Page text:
"The 'C' word is terrifying and brings up all sorts of desperate images. Hair falling out, faces becoming gaunt or bloated because of steroids. So when I found out my daughter, Brooke, had a tumour behind her eye, I panicked. Not outwardly – I didn't want to worry her – but inside, I was hysterical.
I'd always felt so lucky to have my family. James, my husband, worked in the RAF and we had two children, Brooke, now eight, and James, five. They're both happy, bright and bubbly children and, although they fight like cat and dog like most siblings, they are also best friends.
But in June 2013, my daughter began complaining of headaches, I just thought she was watching too much television so I told her to take regular breaks from the screen. When she started saying she was constantly exhausted, I put her to bed earlier.
When the symptoms lingered, James, 29, suggested she might need glasses, so we booked an appointment at our local opticians in Elgin, Moray. Brooke's test showed that she did need glasses – but there was also a shadow behind her left eye. 'I'm sure it's nothing but I'd have her checked out at Elgin Hospital,' the optician advised.
Doctors there suggested it could be a cyst but, admitting they weren't sure, they referred us to Royal Aberdeen Children's Hospital. By now, my fears were escalating and even my usually calm husband had started wondering why, if nothing was wrong, we were being referred again.
At Aberdeen, doctors discovered that Brooke had a rare condition called Ehlers-Danlos Syndrome, which meant her joints were hyper-mobile and her bones were fragile, and could be fractured easily.
As we struggled to learn about the condition, our attention was distracted from Brooke's eye. So when doctors at Aberdeen called in December and said they were referring her to the retinoblastoma unit at Birmingham's Children's Hospital, I was stunned.
Having never heard of it before, I immediately turned to the internet. And what I found made me freeze. Cancer. It was like my worst fears were being realised.
Because of Christmas, our appointment wasn't for another fortnight and, as James was serving in Afghanistan, I forced a smile and celebrated the festive season with the children as well as I could.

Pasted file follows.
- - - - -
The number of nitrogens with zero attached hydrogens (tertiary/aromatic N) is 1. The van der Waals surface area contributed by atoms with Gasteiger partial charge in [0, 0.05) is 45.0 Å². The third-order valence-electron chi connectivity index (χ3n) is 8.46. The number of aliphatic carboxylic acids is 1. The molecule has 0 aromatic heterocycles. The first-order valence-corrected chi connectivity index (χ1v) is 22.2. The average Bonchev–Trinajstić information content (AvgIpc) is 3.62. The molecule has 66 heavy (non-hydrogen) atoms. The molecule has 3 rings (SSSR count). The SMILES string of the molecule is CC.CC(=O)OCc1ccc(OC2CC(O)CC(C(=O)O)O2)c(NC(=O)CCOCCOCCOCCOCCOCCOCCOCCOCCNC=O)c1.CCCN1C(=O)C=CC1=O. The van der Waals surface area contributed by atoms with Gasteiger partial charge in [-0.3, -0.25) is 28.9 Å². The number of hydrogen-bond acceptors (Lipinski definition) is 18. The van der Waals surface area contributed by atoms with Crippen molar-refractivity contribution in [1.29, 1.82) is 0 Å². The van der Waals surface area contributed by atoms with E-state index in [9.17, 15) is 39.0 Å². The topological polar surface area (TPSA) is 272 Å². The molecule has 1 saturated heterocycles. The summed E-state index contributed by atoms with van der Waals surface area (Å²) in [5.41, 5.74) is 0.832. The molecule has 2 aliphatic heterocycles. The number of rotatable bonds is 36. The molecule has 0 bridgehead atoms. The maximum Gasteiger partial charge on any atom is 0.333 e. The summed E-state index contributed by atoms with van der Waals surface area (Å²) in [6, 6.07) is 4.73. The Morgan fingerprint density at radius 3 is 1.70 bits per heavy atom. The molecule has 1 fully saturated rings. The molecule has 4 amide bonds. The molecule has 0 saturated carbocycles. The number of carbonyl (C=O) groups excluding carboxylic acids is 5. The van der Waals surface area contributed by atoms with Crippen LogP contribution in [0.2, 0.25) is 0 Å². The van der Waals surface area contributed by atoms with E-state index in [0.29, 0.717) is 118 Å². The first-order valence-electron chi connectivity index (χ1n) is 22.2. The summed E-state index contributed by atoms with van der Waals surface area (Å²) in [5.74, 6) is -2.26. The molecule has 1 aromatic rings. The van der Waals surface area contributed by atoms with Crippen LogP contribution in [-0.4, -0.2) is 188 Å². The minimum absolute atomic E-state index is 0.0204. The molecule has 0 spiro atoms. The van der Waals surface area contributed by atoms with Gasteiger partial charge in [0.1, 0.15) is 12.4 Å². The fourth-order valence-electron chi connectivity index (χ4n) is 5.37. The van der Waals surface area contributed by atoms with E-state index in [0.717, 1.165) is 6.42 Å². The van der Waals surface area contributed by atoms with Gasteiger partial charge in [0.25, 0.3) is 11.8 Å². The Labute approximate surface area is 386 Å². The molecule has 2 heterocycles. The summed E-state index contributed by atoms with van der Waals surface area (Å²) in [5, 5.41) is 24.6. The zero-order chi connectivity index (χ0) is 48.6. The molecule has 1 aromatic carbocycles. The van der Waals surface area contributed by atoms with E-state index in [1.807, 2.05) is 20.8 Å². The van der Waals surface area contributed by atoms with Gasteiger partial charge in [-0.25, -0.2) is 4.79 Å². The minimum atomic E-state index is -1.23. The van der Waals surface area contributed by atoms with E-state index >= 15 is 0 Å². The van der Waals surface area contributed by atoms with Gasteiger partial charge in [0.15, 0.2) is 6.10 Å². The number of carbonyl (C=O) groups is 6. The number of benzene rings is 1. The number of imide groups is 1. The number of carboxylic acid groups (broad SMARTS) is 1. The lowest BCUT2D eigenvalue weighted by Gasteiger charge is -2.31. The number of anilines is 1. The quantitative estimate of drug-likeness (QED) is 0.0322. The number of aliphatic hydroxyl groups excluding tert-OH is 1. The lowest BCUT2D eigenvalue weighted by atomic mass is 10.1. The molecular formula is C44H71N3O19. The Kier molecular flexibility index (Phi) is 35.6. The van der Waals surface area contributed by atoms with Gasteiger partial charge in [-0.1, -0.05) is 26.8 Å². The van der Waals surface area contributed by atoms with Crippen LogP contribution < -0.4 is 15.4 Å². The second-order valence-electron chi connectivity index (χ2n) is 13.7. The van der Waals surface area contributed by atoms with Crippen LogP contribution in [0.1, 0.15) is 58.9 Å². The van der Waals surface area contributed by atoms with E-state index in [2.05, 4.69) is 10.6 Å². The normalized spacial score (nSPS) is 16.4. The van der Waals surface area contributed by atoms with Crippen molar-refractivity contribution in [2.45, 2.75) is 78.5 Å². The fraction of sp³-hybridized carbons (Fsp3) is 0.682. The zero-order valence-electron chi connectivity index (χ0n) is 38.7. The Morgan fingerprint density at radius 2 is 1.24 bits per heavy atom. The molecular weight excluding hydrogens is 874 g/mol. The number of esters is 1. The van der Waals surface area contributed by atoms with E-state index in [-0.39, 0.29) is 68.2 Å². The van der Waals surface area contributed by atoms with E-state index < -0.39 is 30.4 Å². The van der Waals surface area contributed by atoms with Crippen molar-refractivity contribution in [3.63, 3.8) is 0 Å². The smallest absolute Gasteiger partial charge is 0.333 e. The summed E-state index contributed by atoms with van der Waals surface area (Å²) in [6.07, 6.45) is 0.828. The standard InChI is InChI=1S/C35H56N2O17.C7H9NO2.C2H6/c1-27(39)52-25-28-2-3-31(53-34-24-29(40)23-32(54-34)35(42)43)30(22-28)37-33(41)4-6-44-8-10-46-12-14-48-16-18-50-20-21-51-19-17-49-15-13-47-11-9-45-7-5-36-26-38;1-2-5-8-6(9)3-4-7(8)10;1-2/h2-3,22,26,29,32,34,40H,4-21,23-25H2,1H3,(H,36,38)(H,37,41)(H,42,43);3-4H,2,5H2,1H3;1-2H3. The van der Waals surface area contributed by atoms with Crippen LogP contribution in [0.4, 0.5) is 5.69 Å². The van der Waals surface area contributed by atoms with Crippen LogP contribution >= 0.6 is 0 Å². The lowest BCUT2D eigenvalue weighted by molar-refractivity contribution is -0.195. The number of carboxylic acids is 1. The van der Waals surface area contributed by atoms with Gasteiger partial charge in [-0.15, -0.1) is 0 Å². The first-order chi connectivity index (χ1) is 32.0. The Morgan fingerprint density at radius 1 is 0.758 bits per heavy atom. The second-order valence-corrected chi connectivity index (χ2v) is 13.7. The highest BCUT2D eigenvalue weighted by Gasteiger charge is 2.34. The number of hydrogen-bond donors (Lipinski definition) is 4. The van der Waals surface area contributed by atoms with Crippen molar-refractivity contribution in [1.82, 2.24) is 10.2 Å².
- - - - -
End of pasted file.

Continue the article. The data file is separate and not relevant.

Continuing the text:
In January last year, Brooke spent a full day undergoing various tests, ultrasounds and having the back of her eyes photographed extensively.
The results confirmed she had a cancerous tumour behind her eye. As the doctor explained they'd need to do more tests before they decided on her treatment, my eyes strayed to Brooke playing innocently with her brother. My gorgeous, funny little girl had cancer? She could die? It seemed impossible.
'You've got a snowflake in your eye,' I told her gently, comparing it to the weather outside that she loved. 'You need some treatment to make you better.' But Brooke was unfazed, pausing her game briefly to nod brightly at me.
Next I had to call James. I didn't want to tell him when he was so far away but he had to know. My voice cracked as I said the words. I hated to be the one to throw his world into chaos.
I managed to make it through the rest of the day, pulling Brooke in for close cuddles whenever I got the chance. But when I put her and James to bed, the sudden silence gave me time to think. Stunned by the surreal day, I was convinced it couldn't be true, that I must be dreaming. Or rather, having a nightmare.
But the next day, when we woke up and returned to the hospital, I knew it was real. Brooke endured more tests and I gripped her hand, wishing I could be in her place, take away the pain I knew would soon be coming. But when the doctor called us in for the results, he had shocking news.
'I can't explain this but the tumour has regressed,' he said. 'In effect, it's died.'
My mind spun, barely able to keep up with the news. But he showed me the pictures and talked me through what they'd seen the day before and today.
'Are you sure?' I kept asking. But they were. To understand how the tumour had died, he explained he'd have to remove my daughter's eye, which obviously wasn't an option, but he was adamant it had stopped itself. He'd never seen anything like it.
I can't explain what it felt like to have such horrendous news, followed by such a relief. To have gone from fearing for my daughter's life one day, then to be told she was clear the next, was mind-blowing.
I've never felt more grateful.
The doctor warned us the tumour could start to grow again and organised regular check-ups. But so far, it hasn't. Further tests have confirmed that Brooke has a rare blood mutation that causes tumours to grow, so we've told her she might need to be looked after a bit more than her friends.
However, at the minute, she is fine. She has had to quit her kick-boxing club because of her fragile bones but she enjoys going to Brownies, swimming and she can even do gymnastics.
Throughout it all, Brooke has been amazing, as strong and smiley as ever. A lot of parents may think their child is a one-in-a-million, but mine is even rarer than that."
By Lucy Laing & Sarah Whiteley
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